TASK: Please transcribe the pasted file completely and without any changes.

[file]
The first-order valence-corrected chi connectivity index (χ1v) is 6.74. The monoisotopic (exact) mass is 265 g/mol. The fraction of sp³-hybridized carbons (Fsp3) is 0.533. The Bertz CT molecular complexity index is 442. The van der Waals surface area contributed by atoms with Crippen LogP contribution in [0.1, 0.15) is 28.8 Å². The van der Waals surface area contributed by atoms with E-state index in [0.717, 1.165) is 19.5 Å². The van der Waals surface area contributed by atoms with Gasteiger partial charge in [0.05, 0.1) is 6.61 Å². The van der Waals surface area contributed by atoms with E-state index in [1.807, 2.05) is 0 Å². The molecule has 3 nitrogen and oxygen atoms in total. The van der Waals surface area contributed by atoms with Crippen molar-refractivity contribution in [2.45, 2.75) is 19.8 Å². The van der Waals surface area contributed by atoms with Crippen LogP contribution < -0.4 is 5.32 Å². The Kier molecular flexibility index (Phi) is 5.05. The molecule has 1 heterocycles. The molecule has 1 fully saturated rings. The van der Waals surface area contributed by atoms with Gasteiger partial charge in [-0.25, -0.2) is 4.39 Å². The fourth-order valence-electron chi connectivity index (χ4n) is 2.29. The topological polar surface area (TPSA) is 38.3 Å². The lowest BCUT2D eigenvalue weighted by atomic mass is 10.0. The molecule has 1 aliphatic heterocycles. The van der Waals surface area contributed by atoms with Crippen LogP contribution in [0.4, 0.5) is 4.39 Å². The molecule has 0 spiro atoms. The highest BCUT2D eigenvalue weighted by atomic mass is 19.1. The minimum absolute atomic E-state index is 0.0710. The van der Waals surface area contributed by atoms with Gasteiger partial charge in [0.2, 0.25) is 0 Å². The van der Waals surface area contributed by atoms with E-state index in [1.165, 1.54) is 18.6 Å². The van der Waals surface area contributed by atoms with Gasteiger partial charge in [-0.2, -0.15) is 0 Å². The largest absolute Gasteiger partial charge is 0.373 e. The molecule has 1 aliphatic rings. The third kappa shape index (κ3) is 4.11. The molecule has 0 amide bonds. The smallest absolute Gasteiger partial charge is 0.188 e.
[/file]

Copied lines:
The first-order valence-corrected chi connectivity index (χ1v) is 6.74. The monoisotopic (exact) mass is 265 g/mol. The fraction of sp³-hybridized carbons (Fsp3) is 0.533. The Bertz CT molecular complexity index is 442. The van der Waals surface area contributed by atoms with Crippen LogP contribution in [0.1, 0.15) is 28.8 Å². The van der Waals surface area contributed by atoms with E-state index in [0.717, 1.165) is 19.5 Å². The van der Waals surface area contributed by atoms with Gasteiger partial charge in [0.05, 0.1) is 6.61 Å². The van der Waals surface area contributed by atoms with E-state index in [1.807, 2.05) is 0 Å². The molecule has 3 nitrogen and oxygen atoms in total. The van der Waals surface area contributed by atoms with Crippen molar-refractivity contribution in [2.45, 2.75) is 19.8 Å². The van der Waals surface area contributed by atoms with Crippen LogP contribution < -0.4 is 5.32 Å². The Kier molecular flexibility index (Phi) is 5.05. The molecule has 1 heterocycles. The molecule has 1 fully saturated rings. The van der Waals surface area contributed by atoms with Gasteiger partial charge in [-0.25, -0.2) is 4.39 Å². The fourth-order valence-electron chi connectivity index (χ4n) is 2.29. The topological polar surface area (TPSA) is 38.3 Å². The lowest BCUT2D eigenvalue weighted by atomic mass is 10.0. The molecule has 1 aliphatic heterocycles. The van der Waals surface area contributed by atoms with Crippen LogP contribution in [0.4, 0.5) is 4.39 Å². The molecule has 0 spiro atoms. The highest BCUT2D eigenvalue weighted by atomic mass is 19.1. The minimum absolute atomic E-state index is 0.0710. The van der Waals surface area contributed by atoms with Gasteiger partial charge in [0.2, 0.25) is 0 Å². The van der Waals surface area contributed by atoms with E-state index in [1.165, 1.54) is 18.6 Å². The van der Waals surface area contributed by atoms with Gasteiger partial charge in [-0.2, -0.15) is 0 Å². The largest absolute Gasteiger partial charge is 0.373 e. The molecule has 1 aliphatic rings. The third kappa shape index (κ3) is 4.11. The molecule has 0 amide bonds. The smallest absolute Gasteiger partial charge is 0.188 e.